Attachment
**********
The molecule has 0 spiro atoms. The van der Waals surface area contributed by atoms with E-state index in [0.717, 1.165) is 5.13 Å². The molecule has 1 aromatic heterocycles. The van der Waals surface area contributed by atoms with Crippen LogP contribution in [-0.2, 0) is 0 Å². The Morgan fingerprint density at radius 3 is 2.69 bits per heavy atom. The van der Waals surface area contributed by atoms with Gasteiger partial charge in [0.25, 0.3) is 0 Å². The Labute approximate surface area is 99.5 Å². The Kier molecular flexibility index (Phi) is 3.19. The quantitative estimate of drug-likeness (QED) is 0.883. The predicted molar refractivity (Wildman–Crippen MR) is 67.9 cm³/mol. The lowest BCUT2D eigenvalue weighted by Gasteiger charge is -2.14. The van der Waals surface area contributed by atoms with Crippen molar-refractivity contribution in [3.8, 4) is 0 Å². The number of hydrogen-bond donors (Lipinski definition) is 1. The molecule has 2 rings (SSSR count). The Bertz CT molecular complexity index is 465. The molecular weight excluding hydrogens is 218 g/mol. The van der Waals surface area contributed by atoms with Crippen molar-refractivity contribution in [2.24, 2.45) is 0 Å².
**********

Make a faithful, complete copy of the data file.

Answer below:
The molecule has 0 spiro atoms. The van der Waals surface area contributed by atoms with E-state index in [0.717, 1.165) is 5.13 Å². The molecule has 1 aromatic heterocycles. The van der Waals surface area contributed by atoms with Crippen LogP contribution in [-0.2, 0) is 0 Å². The Morgan fingerprint density at radius 3 is 2.69 bits per heavy atom. The van der Waals surface area contributed by atoms with Gasteiger partial charge in [0.25, 0.3) is 0 Å². The Labute approximate surface area is 99.5 Å². The Kier molecular flexibility index (Phi) is 3.19. The quantitative estimate of drug-likeness (QED) is 0.883. The predicted molar refractivity (Wildman–Crippen MR) is 67.9 cm³/mol. The lowest BCUT2D eigenvalue weighted by Gasteiger charge is -2.14. The van der Waals surface area contributed by atoms with Crippen molar-refractivity contribution in [3.8, 4) is 0 Å². The number of hydrogen-bond donors (Lipinski definition) is 1. The molecule has 2 rings (SSSR count). The Bertz CT molecular complexity index is 465. The molecular weight excluding hydrogens is 218 g/mol. The van der Waals surface area contributed by atoms with Crippen molar-refractivity contribution in [2.24, 2.45) is 0 Å².